The artist Ramón Nadal Horrach (Palma de Mallorca, 1913-1999) is an undeniable model of post-impressionist painting and also a master of artists in the Balearic paintings of the 20th century. Despite his serious demeanour, serene gaze, inherent elegance and social elusiveness, he became a genius in his own right. He lived by and for painting, and nothing and no one could stop him from his purpose in life: to create art at the highest level.
His father, Mr. Jacinto Nadal, a man of exquisite culture and copious worldly knowledge, found out about his son’s talent and aptitude for drawing and visual arts which, later on, with dedication, discipline and the course of time, would turn him into a distinguished master of art. Subsequently, the young Ramón Nadal enrolled at the School of Arts and Crafts in Palma de Mallorca, where two of his teachers were great references of the Majorcan landscape painting: Lorenzo Cerdà and Francisco Rosselló, two painters of academic nature, bathed in the fountain of impressionism. Later, once he acquired the technical skills he needed in order to pursue the beautiful art of painting, he met his most influential mentor and advisor, the great and famous Argentinian painter who settled in Mallorca after returning from Paris: Francisco Bernareggi.
Ramón Nadal held his first exhibition at the age of thirteen at the “Salón de La Veda” and his imminent success in both criticism and sales was such that he did not stop painting and exhibiting his works until his death in 1999. He shared the bill with the most important artists of the time: Anglada Camarasa, Francisco Bernareggi, Tito Cittadini, Eliseo Meifrén, Roberto Ramaugé, Antoni Gelabert, Lorenzo Cerdà, etc.
Ramón Nadal’s success may possibly lie in his honesty and also his tenacious desire for self-improvement. Above all, we are talking about a serious painter who committed himself exclusively to his art, avoiding any external interference. One example of this is that he always shunned competitions and contests as he considered that they deprived him of painting. On the other hand, his self-demand for iron discipline, constancy and eagerness to improve led him to the Olympus of art creators. His canvases reached the highest levels of beauty and splendour. For Ramón Nadal’s work is above all beautiful and colossal. His vivid landscapes of dense and manly texture depict the island’s nature, wild and arrogant, manifesting all its power.
In spite of his extremely delicate treatment of figures and portraits —an example of this are his fascinating gypsy women reminiscent of Nonell—, and with perfect harmony in his still lifes, what most defines his painting is the undoubted “exaltation of nature”, with its forms and places, captured with an unusual force. His line is firm, courageous, energetic, and decisive, and his colour palette covers a seemingly infinite range due to his absolute chromatic knowledge. Faithful to his technical skills, his serenity and his sensitivity, Ramón Nadal succeeds in transforming a country bush with two stubble fields along the edge of an untravelled road into a majestic landscape with an immense wealth of shades.
As a great artist, and maintaining the noble customs of the impressionist and modernist painters, the artist Ramón Nadal was never a studio painter inspired by sketches and pictures; in this sense he worked in the same way as his predecessors did: plein air, setting up his easel among the narrow rocks of the Serra de Tramuntana, or surrounded by grass, branches and weeds under old olive trees and tangled prickly pear cacti.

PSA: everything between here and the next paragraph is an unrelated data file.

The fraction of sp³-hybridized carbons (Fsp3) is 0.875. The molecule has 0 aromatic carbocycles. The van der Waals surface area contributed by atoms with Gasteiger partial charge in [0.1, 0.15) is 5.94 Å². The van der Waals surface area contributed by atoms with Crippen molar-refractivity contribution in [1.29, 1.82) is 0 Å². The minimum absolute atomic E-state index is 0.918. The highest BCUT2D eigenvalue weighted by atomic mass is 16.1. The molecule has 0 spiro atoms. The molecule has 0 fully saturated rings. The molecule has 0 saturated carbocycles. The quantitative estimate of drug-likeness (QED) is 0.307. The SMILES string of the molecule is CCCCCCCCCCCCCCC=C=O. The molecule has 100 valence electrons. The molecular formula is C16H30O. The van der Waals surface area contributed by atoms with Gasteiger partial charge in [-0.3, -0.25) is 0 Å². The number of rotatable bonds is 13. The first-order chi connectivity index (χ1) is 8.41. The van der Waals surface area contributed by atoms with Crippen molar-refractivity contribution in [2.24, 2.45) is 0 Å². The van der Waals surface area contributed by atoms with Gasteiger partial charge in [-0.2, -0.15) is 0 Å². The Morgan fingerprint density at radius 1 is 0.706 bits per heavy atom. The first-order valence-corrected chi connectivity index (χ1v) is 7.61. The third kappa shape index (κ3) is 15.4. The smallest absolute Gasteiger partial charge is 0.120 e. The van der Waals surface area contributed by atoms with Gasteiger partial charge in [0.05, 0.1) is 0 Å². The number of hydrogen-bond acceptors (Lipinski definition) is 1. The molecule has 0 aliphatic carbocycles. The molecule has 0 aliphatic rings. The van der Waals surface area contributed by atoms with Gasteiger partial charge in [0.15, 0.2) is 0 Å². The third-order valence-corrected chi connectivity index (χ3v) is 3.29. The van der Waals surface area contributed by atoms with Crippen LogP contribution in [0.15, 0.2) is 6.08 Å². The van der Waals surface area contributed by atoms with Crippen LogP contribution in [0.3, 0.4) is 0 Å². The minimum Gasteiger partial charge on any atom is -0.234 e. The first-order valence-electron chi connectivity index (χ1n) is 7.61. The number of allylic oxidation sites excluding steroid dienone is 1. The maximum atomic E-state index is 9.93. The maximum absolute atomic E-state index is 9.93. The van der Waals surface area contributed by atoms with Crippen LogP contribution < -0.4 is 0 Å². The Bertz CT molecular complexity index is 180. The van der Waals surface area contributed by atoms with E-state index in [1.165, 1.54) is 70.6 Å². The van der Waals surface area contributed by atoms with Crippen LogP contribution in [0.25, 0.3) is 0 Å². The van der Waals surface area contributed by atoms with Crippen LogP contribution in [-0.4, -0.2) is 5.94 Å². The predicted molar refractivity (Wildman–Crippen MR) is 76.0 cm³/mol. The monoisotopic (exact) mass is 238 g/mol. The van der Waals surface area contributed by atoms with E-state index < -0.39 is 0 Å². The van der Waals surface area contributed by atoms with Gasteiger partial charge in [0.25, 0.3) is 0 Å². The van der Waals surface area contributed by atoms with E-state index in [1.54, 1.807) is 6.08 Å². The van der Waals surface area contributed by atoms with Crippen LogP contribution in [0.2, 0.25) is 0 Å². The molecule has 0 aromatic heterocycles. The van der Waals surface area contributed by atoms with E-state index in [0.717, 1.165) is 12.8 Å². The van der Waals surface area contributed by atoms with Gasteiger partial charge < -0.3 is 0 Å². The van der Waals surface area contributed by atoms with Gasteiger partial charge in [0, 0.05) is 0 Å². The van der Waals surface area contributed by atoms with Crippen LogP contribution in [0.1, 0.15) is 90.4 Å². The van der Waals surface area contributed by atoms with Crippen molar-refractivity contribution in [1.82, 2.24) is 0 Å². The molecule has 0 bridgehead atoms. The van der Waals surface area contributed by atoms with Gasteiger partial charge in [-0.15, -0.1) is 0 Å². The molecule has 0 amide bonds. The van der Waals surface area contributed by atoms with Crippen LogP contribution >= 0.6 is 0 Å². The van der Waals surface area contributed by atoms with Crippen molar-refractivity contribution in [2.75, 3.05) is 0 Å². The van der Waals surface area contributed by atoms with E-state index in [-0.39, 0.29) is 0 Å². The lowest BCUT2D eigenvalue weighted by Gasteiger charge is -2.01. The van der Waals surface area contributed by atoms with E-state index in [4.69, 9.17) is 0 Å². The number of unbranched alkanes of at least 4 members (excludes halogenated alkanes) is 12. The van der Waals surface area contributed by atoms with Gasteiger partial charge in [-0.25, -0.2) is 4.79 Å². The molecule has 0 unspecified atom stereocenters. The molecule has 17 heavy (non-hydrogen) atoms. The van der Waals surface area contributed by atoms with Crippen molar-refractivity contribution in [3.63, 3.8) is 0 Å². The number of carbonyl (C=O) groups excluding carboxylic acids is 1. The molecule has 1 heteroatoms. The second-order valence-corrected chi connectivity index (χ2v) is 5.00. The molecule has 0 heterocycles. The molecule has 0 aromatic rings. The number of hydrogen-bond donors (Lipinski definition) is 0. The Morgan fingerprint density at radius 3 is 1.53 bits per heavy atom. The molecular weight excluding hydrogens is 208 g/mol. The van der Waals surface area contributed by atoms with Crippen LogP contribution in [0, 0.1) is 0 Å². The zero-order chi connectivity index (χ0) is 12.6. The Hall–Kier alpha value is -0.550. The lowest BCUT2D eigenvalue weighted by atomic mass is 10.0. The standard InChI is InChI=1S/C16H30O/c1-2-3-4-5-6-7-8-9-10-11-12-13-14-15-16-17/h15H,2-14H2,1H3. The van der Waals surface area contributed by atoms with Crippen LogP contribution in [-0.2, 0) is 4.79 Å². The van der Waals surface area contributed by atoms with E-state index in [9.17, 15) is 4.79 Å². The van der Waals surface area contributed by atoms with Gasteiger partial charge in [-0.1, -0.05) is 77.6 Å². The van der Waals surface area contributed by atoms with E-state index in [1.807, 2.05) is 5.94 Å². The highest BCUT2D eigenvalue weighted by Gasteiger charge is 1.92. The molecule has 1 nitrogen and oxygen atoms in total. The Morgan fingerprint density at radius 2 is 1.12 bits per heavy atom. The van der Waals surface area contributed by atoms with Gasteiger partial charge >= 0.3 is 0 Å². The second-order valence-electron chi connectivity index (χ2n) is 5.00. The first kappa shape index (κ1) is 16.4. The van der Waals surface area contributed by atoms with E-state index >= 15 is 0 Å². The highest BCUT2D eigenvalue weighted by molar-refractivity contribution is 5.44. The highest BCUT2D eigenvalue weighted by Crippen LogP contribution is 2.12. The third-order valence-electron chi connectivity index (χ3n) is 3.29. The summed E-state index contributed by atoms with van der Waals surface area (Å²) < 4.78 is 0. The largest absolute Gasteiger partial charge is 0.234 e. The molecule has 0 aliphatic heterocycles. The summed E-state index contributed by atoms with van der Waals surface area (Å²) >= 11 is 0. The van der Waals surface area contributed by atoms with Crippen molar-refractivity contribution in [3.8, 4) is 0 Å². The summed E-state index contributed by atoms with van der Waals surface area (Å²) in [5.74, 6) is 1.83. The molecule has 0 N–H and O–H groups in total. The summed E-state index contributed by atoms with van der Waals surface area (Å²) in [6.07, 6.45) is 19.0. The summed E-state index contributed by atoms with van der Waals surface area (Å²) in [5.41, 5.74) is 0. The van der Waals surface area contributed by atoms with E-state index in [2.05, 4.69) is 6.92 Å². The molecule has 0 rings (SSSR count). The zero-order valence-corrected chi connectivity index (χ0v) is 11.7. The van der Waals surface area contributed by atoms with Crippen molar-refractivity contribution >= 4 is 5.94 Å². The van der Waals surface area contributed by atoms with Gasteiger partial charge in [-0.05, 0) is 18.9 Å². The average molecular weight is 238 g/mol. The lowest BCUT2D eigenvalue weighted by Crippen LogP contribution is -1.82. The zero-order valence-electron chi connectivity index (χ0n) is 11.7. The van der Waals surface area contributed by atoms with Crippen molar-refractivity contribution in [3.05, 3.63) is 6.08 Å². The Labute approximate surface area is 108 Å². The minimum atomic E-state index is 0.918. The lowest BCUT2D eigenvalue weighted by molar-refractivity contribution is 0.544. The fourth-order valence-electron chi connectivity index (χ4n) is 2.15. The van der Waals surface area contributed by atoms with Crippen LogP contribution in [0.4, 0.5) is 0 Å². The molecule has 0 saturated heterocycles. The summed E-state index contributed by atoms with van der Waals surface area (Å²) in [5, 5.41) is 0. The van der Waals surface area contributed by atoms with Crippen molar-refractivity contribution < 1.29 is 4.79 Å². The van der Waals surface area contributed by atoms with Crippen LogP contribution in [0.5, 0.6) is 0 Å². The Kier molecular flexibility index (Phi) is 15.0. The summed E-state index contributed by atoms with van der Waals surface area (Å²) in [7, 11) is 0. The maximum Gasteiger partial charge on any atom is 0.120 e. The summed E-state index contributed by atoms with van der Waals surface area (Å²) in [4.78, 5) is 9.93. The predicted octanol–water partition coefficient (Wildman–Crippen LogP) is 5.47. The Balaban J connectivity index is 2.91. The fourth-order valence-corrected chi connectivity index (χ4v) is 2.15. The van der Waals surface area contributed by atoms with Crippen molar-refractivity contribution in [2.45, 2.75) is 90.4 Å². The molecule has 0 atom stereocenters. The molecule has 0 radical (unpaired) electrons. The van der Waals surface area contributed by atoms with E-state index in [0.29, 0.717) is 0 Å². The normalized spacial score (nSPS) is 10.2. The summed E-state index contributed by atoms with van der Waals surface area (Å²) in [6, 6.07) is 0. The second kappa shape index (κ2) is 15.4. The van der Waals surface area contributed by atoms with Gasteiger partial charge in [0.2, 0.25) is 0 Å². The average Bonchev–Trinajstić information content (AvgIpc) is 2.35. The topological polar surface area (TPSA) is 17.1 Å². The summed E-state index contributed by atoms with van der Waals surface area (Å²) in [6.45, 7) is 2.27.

According to his chromatic varieties, some critics have classified him into different phases; however, Ramón Nadal —a master in constant experimentation— did not always follow a linear evolution. At some point along the way, and always seeking the grandiloquent beauty of the present moment, he never had a problem with recreating the techniques and style of his previous stages.
As a rough guide, we could consider that his first stage, which lasted from his youth until about 1940, was marked by the influence of academicism and his immersion in Noucentisme. From 1942 to the mid-1950s he evolved along a post-impressionist line in which he avidly broadened his extensive colour palette with a preference for greens and blues, applying a brush-stroke with prominent depth. And from the mid-fifties until the end of his life, his main characteristic was a change of tool; he replaced the brush with a palette knife, impregnating his canvases with a more powerful stroke, and in turn his oil paint’s texture took on an unusual volume and density. The relief of the oil paste on the canvas is matched only by two other great artists of Balearic landscape painting: Ferrán Arasa and Bernardino Celià. Ramón Nadal’s landscapes take on a manly voluptuousness that traps the spectator and sends them into the abyss of a cliff. His work becomes a deep, intense, massive show, like Brückner’s or Mahler’s symphonies.
Despite being somewhat stage fright, shy of the spotlight and dismissive of awards and recognition, in 1952 he was awarded the Medal of Honour of the Círculo de Bellas Artes of Palma de Mallorca, the single prize for the fiftieth anniversary of the Mallorcan Tourist Board (1955), the title of Full Academician of the Royal Academy of San Sebastián of Palma de Mallorca (1964) and the “Ciutat de Palma” Prize in 1973, awarded by the city council. Ramón Nadal’s legacy is fortunately extensive and is represented in distinguished institutions and art galleries.
Ramón Nadal was above all a truthful and honest artist, who knew how to capture the beauty of his land with sensitivity and wisdom, and express it with love and passion in each one of his canvases.
Damián Verger Garau
Legal Expert in Art and Antiques and Art Critic